The second reason is also logical and associated with the destabilization of the economy of the main political and economic competitors in OPEC – Russia, and Iran. Saudi Arabia can survive low prices for a rather long period, replenishing the budget with its gold reserves; however, the weaker economy of Russia and Iran may not be able to withstand the pressure (Ghez 7). States may enter a period of crisis and lose both their pace of oil production, economic, and political influence. Thus, the refusal to lower oil production may be the geo-economics move of the Kingdom against competitors.

The author also develops a hypothesis that such behavior of Saudi Arabia is aimed at destroying or slowing down the pace of development of shale oil production by the United States. The new fuel produced by the USA turned out to be a new profitable alternative, which brings significant profit to the state and reduces the demand for traditional oil. Saudi Arabia views this trend as negative for its economy, so it hopes to decrease the income of US oil companies that also develops new shale oil fields by maintaining low oil price (Ghez 7). Thus, a decrease in the US supply of a new type of fuel will increase the demand for resources mined by Saudi Arabia. However, at the same time, all these forecasts are inaccurate and doubtful, since no one can say for sure that the Kingdom can survive low prices and its politics affect the market structure, as expected.

Alternative Causes and Scenario

One of the final thoughts of the case is the possibility that the decrease in demand and oil prices exists due to a change in global trends in energy consumption. It is possible that the world has been gradually abandoning oil as the primary source of energy production and switching to alternative ones, and this process is no longer reversible. This assumption also explains the behavior of Saudi Arabia, which does not want to reduce oil production, since it wants to receive maximum profit even for low-cost oil by the time when demand for it disappears. Nevertheless, in the final, the author emphasizes that the assumptions can be accurate because the actions of the main actors correspond to any of them, and therefore it is difficult to predict changes in the structure of the oil market and the world economy in general.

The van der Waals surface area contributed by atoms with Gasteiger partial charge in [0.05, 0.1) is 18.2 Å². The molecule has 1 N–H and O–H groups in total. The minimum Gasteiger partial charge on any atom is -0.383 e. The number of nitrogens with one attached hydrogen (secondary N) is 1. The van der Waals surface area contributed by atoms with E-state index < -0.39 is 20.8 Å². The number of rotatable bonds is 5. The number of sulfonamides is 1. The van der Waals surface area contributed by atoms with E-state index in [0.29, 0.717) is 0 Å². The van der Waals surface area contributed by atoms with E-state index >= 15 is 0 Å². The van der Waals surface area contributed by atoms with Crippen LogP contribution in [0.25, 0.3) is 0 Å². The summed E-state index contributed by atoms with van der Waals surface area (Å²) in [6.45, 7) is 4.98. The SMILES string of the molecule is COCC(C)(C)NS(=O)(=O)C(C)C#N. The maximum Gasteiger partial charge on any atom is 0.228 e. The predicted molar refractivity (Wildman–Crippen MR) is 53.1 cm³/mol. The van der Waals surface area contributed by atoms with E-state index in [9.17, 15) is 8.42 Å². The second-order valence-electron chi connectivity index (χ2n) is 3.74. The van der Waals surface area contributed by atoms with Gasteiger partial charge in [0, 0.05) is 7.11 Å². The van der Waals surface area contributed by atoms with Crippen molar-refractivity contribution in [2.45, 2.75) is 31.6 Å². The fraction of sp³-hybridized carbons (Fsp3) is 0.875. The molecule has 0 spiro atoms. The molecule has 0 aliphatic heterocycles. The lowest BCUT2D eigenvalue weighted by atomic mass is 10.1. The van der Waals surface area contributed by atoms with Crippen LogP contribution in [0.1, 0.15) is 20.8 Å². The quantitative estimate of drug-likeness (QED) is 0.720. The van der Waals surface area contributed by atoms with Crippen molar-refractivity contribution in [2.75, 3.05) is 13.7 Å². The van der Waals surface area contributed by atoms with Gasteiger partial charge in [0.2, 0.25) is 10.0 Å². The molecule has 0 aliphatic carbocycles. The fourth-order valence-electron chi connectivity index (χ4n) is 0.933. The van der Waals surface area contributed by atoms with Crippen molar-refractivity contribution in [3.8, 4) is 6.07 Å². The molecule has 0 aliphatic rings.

Possible Market Structure of the Global Oil Industry

The Current State of the Oil Market

Ghez’s case was written in 2016, and it analyzed the events in 2014-2015, but some changes have happened since then, which refute almost all the author’s assumptions. This statement can be inaccurate as little time has passed, but the current state of the oil market should be discussed to suggest future developments. The main features are a slight increase in oil prices, the actions of Saudi Arabia to reduce production, and the development of the US oil shale industry.

The first and most important feature is the change in the policy of Saudi Arabia and OPEC to reduce production. This move brought an increase in the cost of oil to $60, which is a noticeable, but not decisive increase (Krauss). This fact partially confirms the hypothesis of replacing oil with alternative energy sources, since as Figure 1 shows, prices are almost at the same level, which means low demand. The Kingdom has been the decisive member of OPEC for a long time, and the hegemon of the oil industry, so changes in OPEC policy are reflected in it in the first place (Genc 242; Claes 328). Thus, Ghez’s assumptions about the USA, Iran, and Russia are not confirmed, since these states do not feel adverse consequences of the oil crisis.